“Don’t remember, don’t you know,

Don’t you remember Cotton-Eyed Joe?

Cotton-Eyed Joe, Cotton-Eyed Joe,

What did make you treat me so?

I’d ‘a’ been married forty year ago

Ef it hadn’t a-been for Cotton-Eyed Joe”

Cotton-Eyed Joe sounds like a real jerk, doesn’t he? Apparently this “Joe” prevented him from being married and he is so bitter he’s still singing about it forty years later. See, according to the lyrics, the man had a very beautiful young woman who he absolutely loved and she promised to stay with him forever. In one verse he mentions that “An’ swore fum me she’d never move”, but he claims that the other man hoodwinked her and “Tuck my gal away fum me, carried her off to Tennessee”. This upbeat song is the sad lament of a guy who was engaged to be married with the woman of his dreams, and then another man came and stole her away. Also, considering that this was originally a plantation song, it may not have necessarily been meant to be taken entirely literally. Slave families were broken up in the old south all the time, and this could have been a lament at such occurrences. The song mentions the woman ending up in Tennessee, which may indicate that the love of his life was sold to someone in another state. The song also suggests that the singer feels he was mistreated by Cotton-Eyed Joe, which would make sense, especially if the slave master sold off his lover out of spite.

4. Git Along, Little Dogies

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Git along, Little Dogies is a quintessential cowboy folk song and gained even greater fame when sung by Roy Rogers back in the 1940’s. The songs refrain goes:

“Whoop yi ti yo, get a long little dogies!

It’s your misfortune and none of my own.

Whoop yi ti yo, get a long little dogies!

For you know that Wyoming will be your new home.”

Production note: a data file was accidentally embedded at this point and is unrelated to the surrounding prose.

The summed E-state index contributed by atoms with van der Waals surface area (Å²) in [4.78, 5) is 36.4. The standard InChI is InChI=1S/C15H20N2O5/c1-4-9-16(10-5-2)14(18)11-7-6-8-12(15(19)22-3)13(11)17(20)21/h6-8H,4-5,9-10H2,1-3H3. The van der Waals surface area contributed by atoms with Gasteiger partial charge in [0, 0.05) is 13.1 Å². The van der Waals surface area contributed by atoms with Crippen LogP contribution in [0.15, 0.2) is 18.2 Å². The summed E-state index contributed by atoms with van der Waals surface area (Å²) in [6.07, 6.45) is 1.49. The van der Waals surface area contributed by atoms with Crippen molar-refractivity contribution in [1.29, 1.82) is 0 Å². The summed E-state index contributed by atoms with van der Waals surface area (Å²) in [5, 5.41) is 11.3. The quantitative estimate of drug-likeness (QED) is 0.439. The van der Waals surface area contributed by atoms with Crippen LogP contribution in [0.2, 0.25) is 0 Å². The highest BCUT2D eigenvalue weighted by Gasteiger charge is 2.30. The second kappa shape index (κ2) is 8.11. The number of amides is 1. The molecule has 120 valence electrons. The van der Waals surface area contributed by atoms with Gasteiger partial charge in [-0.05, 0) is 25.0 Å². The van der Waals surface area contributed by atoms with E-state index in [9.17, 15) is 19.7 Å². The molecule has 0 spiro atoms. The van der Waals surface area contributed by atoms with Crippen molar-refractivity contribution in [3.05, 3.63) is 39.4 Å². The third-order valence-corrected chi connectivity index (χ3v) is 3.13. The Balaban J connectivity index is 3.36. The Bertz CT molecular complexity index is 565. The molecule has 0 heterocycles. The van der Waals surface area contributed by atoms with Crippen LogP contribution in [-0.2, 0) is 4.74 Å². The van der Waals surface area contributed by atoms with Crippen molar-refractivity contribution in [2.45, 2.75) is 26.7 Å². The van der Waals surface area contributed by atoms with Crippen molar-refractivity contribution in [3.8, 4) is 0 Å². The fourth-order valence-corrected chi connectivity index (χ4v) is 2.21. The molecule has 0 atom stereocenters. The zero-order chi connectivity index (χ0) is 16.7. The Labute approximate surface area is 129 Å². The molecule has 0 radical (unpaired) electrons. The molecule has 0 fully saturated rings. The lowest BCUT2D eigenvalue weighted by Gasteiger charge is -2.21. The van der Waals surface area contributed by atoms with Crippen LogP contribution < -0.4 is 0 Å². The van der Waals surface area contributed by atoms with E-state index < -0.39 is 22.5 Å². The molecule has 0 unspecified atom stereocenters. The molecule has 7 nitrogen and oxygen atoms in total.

It seems like a silly cowboy song at first and probably doesn’t make much sense upon closer examination, as one of the later verses says:

“Early in the springtime we round up the dogies,

Slap on their brands and bob off their tails;

Round up our horses, load up the chuck wagon,

Then throw those dogies up on the trail.”

You might wonder upon reading that why I have constantly misspelled the word “doggie” and also why they are branding poor little dogs and then making them trudge along a trail. Well, it turns out the truth of the song isn’t much better. See, in the cowboy slang of the time a “dogie” was a name for a young calf that had lost its mother. In other words, the cowboys are rounding up all the orphaned cattle for some sort of processing in Wyoming and don’t seem to be at all sympathetic.

3. Banks Of The Ohio

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Banks of the Ohio was first recorded back in the 1920’s, but likely stemmed from folk variations from much earlier, like many folk songs. It starts out as a pleasant romantic tale about a man and a woman walking along the banks of the Ohio and talking about their plans for marriage. However, unfortunately there were complications involved. Essentially, her mother didn’t approve and this was a time when that meant a lot more than it does now. Unfortunately, the man could not bear the thought of not having the woman he loved, so he killed her, ensuring no one else would have her:

“They say that you’ll be mine,

In no other arms entwine,

I held a knife unto her breast,

As in my arms she trembling pressed.”